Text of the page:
[Editor's Note: This was originally posted on the Embedded Master]
Robotics Engineering seems to be gaining momentum as a formal engineering discipline. Worcester Polytechnic Institute just became the third U.S. university to offer a doctoral program for Robotics Engineering. The university also offers a Bachelor and Masters program for Robotic Engineering. The interdisciplinary programs draw on faculty from the Computer Science, Electrical and Computer Engineering, and Mechanical Engineering departments. I fear though that there is an ambiguity about the type of engineering that goes into building robotics versus “smart” embedded systems.
When I worked on a Robotics hands-on project, I noticed parallels between the issues designers have to address regardless of whether they are working on robotic designs or embedded semi-autonomous subsystems. Additionally, relying on interdisciplinary skills is not unique to robotics – many embedded systems also rely on the same sets of interdisciplinary skills.
From my own experience working with autonomous vehicles, I know that these systems can sense the world in multiple ways – for example inertially and visually – they have a set of goals to accomplish, have a means to move, interact with, and affect the world around them, and are “smart enough” to be able to adjust their behavior based on how the environment changes. We never referred to these as robots, and I never thought to apply the word robot to them until I worked on this hands-on project.
Defining what makes something a robot is not clearly established. I found a description for robots from the Robot Institute of America (1979) that says a robot is “A reprogrammable, multifunctional manipulator designed to move material, parts, tools, or specialized devices through various programmed motions for the performance of a variety of tasks.” Our autonomous vehicles met that description. They were reprogrammable and they could manipulate the system through six degrees of freedom to accomplish a variety of tasks. Despite this, I think it would still be difficult to get people to call them robots.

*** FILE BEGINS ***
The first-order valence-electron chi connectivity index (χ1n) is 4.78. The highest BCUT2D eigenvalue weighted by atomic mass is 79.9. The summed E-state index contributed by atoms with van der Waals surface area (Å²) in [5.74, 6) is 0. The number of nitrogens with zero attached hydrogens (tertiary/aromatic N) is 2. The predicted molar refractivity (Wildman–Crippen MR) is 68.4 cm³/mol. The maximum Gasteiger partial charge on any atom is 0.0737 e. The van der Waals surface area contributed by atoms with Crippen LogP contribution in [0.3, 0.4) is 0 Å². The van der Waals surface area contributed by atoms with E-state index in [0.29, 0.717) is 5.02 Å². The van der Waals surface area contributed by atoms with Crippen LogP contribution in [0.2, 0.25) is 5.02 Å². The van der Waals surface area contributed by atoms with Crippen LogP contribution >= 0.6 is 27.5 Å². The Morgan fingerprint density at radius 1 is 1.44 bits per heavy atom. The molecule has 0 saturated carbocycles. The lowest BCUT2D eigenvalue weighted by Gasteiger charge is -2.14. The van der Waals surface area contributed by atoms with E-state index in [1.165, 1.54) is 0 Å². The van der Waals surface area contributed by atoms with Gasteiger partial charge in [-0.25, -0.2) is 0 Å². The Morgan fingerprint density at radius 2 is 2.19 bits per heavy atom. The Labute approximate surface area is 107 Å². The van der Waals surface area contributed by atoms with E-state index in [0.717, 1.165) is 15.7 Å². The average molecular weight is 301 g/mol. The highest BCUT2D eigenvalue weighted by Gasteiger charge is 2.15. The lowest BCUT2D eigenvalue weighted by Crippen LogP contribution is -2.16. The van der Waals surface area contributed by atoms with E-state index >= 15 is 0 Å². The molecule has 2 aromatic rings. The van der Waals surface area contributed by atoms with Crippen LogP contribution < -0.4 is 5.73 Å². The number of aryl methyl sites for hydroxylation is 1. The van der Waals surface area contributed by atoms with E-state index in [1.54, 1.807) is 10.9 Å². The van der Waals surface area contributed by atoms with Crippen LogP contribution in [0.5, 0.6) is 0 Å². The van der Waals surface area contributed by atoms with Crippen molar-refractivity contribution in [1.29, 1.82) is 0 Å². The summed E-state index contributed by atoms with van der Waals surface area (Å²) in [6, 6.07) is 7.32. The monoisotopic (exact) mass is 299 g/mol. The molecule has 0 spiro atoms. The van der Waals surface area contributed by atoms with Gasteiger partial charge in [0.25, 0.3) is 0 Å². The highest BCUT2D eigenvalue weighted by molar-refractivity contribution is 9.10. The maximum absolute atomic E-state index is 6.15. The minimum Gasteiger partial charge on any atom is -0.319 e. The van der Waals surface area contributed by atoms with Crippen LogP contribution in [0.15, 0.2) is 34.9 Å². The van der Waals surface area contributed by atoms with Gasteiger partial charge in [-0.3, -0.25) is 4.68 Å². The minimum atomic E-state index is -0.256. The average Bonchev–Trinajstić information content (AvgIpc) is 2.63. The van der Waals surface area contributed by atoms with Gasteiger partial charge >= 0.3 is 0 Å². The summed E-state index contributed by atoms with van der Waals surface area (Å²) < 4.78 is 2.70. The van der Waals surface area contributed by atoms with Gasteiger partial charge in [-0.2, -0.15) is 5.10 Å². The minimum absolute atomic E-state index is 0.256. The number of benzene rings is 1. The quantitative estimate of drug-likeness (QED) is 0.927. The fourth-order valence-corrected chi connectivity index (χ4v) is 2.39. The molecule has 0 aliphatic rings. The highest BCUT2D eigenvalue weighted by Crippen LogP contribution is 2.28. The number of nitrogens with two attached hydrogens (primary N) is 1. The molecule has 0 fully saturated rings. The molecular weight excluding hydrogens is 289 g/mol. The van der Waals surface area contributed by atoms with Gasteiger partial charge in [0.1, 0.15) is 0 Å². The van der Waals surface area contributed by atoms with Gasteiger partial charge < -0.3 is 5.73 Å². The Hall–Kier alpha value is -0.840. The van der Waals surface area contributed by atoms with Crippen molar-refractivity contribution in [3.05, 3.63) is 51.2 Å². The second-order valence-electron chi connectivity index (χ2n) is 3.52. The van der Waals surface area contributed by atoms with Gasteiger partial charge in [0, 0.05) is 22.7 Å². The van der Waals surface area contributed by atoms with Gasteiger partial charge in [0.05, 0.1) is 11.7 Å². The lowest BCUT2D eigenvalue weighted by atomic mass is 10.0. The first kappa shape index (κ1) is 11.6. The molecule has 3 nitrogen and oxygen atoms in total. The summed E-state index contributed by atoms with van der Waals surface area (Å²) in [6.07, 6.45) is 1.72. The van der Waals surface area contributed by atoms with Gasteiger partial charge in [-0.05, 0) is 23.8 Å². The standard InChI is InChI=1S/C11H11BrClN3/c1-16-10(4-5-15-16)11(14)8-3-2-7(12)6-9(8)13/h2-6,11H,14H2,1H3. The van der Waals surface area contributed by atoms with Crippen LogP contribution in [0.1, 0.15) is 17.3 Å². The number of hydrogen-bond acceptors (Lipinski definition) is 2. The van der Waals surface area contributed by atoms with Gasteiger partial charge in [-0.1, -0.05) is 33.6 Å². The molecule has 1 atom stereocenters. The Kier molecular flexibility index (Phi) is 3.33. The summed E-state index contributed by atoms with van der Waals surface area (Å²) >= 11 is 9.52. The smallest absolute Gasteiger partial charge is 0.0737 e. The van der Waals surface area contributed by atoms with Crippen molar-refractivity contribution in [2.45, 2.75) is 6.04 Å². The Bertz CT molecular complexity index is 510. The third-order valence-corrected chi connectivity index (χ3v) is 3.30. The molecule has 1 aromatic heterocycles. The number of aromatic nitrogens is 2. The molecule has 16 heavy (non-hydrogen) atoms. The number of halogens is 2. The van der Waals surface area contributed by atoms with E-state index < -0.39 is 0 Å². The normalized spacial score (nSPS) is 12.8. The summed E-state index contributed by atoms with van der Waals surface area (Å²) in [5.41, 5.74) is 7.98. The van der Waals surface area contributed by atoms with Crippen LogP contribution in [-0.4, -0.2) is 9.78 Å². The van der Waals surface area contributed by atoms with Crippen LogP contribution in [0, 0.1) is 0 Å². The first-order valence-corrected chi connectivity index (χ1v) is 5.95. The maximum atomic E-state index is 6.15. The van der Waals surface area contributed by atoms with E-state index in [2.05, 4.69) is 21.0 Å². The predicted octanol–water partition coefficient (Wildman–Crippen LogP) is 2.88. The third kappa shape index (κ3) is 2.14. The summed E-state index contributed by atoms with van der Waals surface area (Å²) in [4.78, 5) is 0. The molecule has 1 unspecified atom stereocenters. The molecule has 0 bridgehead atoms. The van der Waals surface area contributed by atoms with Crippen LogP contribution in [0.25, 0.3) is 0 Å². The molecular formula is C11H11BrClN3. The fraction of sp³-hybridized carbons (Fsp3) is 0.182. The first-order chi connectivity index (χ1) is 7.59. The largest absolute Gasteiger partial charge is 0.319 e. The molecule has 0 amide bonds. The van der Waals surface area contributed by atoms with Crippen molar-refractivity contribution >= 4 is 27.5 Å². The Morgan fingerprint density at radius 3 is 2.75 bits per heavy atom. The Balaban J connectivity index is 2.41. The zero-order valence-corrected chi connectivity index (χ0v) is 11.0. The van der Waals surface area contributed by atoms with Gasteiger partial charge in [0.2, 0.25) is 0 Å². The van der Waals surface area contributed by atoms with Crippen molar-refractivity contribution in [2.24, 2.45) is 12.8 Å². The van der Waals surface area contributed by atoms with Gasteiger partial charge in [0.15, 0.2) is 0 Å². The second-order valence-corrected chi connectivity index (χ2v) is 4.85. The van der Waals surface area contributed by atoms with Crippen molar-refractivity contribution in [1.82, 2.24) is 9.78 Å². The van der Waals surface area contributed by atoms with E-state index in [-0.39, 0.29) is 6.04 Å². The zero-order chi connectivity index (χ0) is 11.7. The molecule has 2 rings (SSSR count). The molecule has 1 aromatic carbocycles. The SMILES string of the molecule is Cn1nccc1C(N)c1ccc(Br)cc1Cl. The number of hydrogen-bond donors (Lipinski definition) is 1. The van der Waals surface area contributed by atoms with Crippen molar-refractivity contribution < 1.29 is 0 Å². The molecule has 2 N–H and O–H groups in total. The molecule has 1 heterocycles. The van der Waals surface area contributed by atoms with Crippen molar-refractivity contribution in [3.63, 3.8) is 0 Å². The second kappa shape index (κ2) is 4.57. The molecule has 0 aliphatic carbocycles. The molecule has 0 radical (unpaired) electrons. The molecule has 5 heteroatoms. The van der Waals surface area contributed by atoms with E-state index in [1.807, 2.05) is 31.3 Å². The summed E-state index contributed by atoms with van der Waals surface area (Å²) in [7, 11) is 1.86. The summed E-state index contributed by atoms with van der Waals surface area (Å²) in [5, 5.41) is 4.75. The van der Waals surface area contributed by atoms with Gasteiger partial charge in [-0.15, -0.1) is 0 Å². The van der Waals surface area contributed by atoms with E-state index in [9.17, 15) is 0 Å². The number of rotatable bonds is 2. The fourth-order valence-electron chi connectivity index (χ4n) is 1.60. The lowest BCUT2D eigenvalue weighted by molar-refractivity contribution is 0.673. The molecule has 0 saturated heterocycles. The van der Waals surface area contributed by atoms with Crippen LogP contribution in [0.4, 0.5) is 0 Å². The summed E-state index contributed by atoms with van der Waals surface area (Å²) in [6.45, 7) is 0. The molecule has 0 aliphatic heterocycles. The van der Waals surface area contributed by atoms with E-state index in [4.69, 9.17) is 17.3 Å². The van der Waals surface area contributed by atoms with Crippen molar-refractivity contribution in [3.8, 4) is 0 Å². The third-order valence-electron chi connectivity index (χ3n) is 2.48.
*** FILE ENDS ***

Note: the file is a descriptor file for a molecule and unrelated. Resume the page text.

Additionally, it seems there are many embedded subsystems, such as the braking systems or stability-control systems resident in many high-end automobiles, that might also fit this description—but we do not call them robots either. Even my clothes-washing machine can sense and change its behavior based on how the cleaning cycle is or is not proceeding according to a predicted plan; the system can compensate for many anomalous behaviors. These systems can sense the world in multiple ways, they make increasingly complex decisions as their designs continue to mature, they meaningfully interact with the physical world, and they adjust their behavior based on arbitrary changes in the environment.
It seems to me that the principles identified as fundamental to a robotics curriculum should be taught to all engineers and embedded developers – not just robotics majors. Do you think this is a valid concern? Are there any skills that are unique to robotics engineering that warrant a new specialized curriculum versus being part of an embedded engineering curriculum?